The Iron Flute, 100 Zen Koans, With commentary by Nyogen Senzaki, Tuttle Publishing.
Came across this poem while having a cup of tea after returning from my walk.
I have changed a couple of things around leaving comments at the end of postings. The reason being is that I have had a few ‘comment spam’ left which are basically advertisements. A lot of this is done automatically by software which adds comments unrelated to the content of the site. Most often they are anonymous. (I removed comments from the last two postings because of the comment spam I received to-day.)
So, what I have done is enabled the ‘word verification’ option for posting comments. You will see what that means when you go to leave a comment (they are always welcome). What this does is prevent automated systems from adding comments to the blog, since it takes a human being to read the word and pass this step.
The other thing I have changed is to not permit anonymous comments. This means, if you haven’t done it already, you’ll need to become a ‘registered user’. Not got the time to write about that now however if you run into problems drop me a note and I can help you register, or do it for you even. I’ve also change the time shown at the bottom of each posting to reflect where I am, rather than have Japan time…! Which is where I was, some time ago now.
Rest assured that I will continue to make postings so keep coming back and checking from time to time. Hopefully I will get into a regular writing routine as I settle down to priory life.
I have been thinking about Right Effort, one of the steps on the Eightfold Path taught by the Buddha after his enlightenment. Effort brings up a sense of strain, “Phew! That was an effort, glad that is over with” and straining isn’t quite what is being encouraged in Buddhist Practice. We often talk about ‘willingness’ in attempting to convey the feel of the kind of gentle, steady effort needed in practice. However that again doesn’t quite hit the descriptive mark for me either.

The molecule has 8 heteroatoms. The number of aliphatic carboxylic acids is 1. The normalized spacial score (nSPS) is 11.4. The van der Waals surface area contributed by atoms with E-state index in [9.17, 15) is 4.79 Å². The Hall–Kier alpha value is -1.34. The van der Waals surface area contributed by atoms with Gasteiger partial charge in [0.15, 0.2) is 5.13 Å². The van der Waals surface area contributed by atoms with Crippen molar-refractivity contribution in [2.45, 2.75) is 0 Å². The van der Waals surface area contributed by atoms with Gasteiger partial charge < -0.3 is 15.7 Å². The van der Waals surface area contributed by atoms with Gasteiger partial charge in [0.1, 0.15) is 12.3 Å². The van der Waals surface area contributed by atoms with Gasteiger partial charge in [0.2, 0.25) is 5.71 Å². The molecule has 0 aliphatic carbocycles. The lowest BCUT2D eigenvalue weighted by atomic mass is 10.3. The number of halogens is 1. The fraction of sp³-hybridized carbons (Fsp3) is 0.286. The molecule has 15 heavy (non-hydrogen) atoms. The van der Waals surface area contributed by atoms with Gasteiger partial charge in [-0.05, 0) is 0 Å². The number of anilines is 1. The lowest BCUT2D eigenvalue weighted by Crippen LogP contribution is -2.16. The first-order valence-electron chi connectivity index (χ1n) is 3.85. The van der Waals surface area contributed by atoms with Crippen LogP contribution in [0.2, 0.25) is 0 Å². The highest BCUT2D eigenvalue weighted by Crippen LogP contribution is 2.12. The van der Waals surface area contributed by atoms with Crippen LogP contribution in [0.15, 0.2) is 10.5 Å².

The teachings of the Buddha we have are obviously translations. The Sanskrit word virya is the one that is, more often than not, translated as effort. Virya can, however, also mean valour, vigour, energy, strength and courage. These are all qualities I saw in the ‘old monk’, as he was referred to, who I had the good fortune to spend a few days with while in Malaysia in late May. He had just retired from being the president of the Malaysian Buddhist Association and where ever we went people would stop and honor him with a smile and a bow. Because he was elderly and a bit frail looking and, perhaps just because he was an honored elder, people would join us and accompany him while we walked, assisting him in and out of cars, up steps and across busy roads.
Here he is visiting a temple which clung to the slopes of a mountain now being topped by a massive statue of Kanzeon. There will be a pavilion with eight pillars, symbolizing the Eightfold Path, standing over it eventually.
The old monk assisted by a younger one while visiting a temple in Penang, Malaysia. On each petal of the lotus on which the Kanzeon stood were the names of the donors. Miss Chin in attendance.
When we had finished this tour, uh! It was SO hot, we went for a meal in the heart of Penang. Across a very busy four (or so) lane urban road from the restaurant was our next destination. As far as I could tell we were approximately two hours late for the appointment and the meal had not yet arrived! This didn’t seem to concern anybody and the old monk had a way of smiling with his eyes and slightly opening his mouth at the same time that said silently, “Relax”. So I did, until it came to crossing the road after the meal!
Miss Chin, who had taken responsibility at this point, caught hold of the monks elbow and approached the curb. The road was like a river full of sharks rushing past, we like timid turtles waiting our chance to cross at our peril. We were not taking any chances with our valuable companion. Suddenly the old monk broke free of Miss Chin and launched himself into the traffic, it did not seem to slow down, he reached the other side and proceeded to almost run down the other side to the temple and his appointment. An example of, “when it is time to make a move, you do it”, without hesitation! So there we have it, Right Effort; energy, courage, vigor and valour encapsulated in this wonderful example of Buddhist practice. Incidently the only English he spoke had been taught him by Rev. Master Jiyu when she was at Cheng Hoon Teng. He lived there at that time and was, as far as I could tell, present at her ordination.
The rest of us caught up with the old monk. To this day I still feel that something unexplainable happen out there on the road that day.